"The speed of the falling water is constant. I think that is how a marathon race is supposed to be run on both sides of the halfway mark - consistently, like the water through the falls" Samuel Wanjiru
Sunday August 24 at 7.30 was the scheduled time for the men´s marathon at the Olympics of Beijing 2008. Ninety-five athletes from 56 nations were ready for the start.
From the top-10 finishers in Athens 2004, only the defending champion, the Italian Stefano Baldini was returning. That meant a lot of new faces, but not at all newcomers to the distance.
The Ethiopian Emperor, Haile Gebrselassie, world record holder, decided not to run the marathon due to air pollution levels and save himself for Berlin, where he had established the WR of 2.04.53 the year before. Despite his absence in the marathon distance, he competed again in the 10000 metres, where he managed to finish 6th in an event where he had been Olympic Champion in 1996 and 2000.
Kenya had never won an Olympic Marathon title yet. Famous for its distance runners, it was sending its strongest team ever: Martin Lel (x3 London and x2 NY winner), Luke Kibet (World Champion 2007) and Samuel Wanjiru. Besides the runners from Ethiopia, already with 4 golds in the marathon distance at Olympic level, other top contenders were Abderrahim Goumri from Morocco (national record 2.05.30 obtained in London 2007) or Ryan Hall from the USA (2.06.17).
Samuel Wanjiru was born in Nyahururu, a town in the Rift Valley, in Kenya, and was brought up in poverty by his single mother, from whom he took the surname. Unable to afford the school fees, he had to abandon school when he was 12. After winning a cross-country race Samuel, only 15, moved to a high school in Sendai, Japan. He had success on the Japanese cross-country circuit and in 2005, after graduation, joined the Toyota Kyūshū athletics team, coached by 1992 Olympic marathon silver medallist Koichi Morishita. He continued his progression and aged 18 broke in the space of two weeks the 10000 metres world junior record (26.41,75) and the half marathon world record (Rotterdam, 59.16). He still managed to break again the half marathon world record to 58.33 in 2007, improving the 58.53 from Gebrselassie in 2006. Debuting in the marathon distance Wanjiru got the third fastest debut marathon ever at the 2007 Fukuoka Marathon with 2:06:39. He arrived at Beijing with high expectations.
Just as soon as the marathon start Kenyans decide to run at world record pace, a strategy unusual for championships. Running sub 3 minutes kilometres only a small group can follow them. Ten runners at front, mostly from African origins, cross together the 10k in 29.25. Ryan Hall is already falling behind.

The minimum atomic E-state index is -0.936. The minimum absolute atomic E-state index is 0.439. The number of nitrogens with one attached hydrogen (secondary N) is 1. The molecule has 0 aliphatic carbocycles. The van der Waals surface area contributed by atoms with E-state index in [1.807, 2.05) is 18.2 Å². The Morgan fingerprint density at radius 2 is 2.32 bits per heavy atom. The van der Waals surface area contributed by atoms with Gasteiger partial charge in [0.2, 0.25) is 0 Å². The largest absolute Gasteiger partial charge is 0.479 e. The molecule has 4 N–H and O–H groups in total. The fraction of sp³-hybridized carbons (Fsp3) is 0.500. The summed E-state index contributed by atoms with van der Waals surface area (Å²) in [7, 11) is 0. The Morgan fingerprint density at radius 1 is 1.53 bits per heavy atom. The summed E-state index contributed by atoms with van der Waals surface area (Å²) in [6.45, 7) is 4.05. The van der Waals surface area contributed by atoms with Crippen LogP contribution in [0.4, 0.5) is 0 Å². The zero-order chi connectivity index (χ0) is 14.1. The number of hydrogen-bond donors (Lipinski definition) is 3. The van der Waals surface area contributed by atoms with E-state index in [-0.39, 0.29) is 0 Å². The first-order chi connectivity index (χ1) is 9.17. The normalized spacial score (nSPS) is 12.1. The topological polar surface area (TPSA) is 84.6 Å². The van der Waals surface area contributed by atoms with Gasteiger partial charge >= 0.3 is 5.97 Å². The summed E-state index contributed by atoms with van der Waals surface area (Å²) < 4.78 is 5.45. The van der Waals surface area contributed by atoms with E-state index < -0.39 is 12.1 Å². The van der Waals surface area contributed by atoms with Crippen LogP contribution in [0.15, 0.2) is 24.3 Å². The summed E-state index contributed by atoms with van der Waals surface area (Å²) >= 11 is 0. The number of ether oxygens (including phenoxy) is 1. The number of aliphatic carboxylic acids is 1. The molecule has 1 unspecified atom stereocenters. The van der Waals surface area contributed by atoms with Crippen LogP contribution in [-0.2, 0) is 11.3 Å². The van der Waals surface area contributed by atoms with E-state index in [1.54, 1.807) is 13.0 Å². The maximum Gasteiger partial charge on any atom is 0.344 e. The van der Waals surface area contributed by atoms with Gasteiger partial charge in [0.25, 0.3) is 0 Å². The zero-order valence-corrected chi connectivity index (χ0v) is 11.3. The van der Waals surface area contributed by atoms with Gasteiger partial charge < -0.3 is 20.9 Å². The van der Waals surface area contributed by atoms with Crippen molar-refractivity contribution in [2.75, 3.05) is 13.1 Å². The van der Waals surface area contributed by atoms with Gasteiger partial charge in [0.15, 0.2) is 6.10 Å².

After the 10k the pace slow down slightly, but it is only a matter of time before Wanjiru attack again after the kilometre 16. This attack leaves only 5 runners at front, that will probably fight for the medals: Lel and Wanjiru from Kenya, Jaouad Gharib from Morocco, Deriba Merga from Ethiopia, and Yonas Kifle from Eritrea. They cross the 20k in 59.10, and the half marathon in 1.02.34. The WR is still in sight.
Between the 25 and 30k Merga and Kifle do a series of attacks with the goal of reducing the group even more. The 30k os crossed in 1.29.15 with only Merga, Wanjiru and Gharib in the front.
Wanjiru runs easily, waiting for the right moment. Around the 37k he makes his move, with a short but decisive attack. In 3 kilometres he opens a gap of 18s with Gharib, while Merga, who has slowed spectacularly, is losing around 40s per kilometre until kilometre 40, which Wanjiru crosses in 1.59.54.
Nobody can catch Wanjiru. The Olympic victory is his. Twenty-one years old and his third marathon, but more importantly, the first gold for Kenya in an event such important as this. His winning time of 2.06.32 improves in almost three minutes the previous Olympic record set by Carlos Lopes in Los Angeles 1984.
The silver medal is for Gharib with 2.07.16 with bronze going to Tsegay Kebede from Ethiopia with 2.10.00. Ryan Hall finishes only 10th, with Baldini being 12th and Chema Martínez, the best Spanish, 16th with 2.14.00.
But Wanjiru´s successes in the marathon weren´t over. In 2009 he won in London with 2.05.10, and Chicago with 2.05.41, breaking the course record in both events. The WR of Gebrselassie seemed achievable in a near future. In 2010 he revalidated his title in Chicago with 2.06.24. Although his future seemed bright, destiny had different plans. In May 2011 he died after falling from a balcony at his home in unclear circumstances: murder, suicide, or an accident? It was never clear. His personal life wasn´t as successful as his running career. Alcohol related problems and various familiar issues ended a promising career when Samuel died, aged 24, depriving the marathon scene of one of its more talented runners.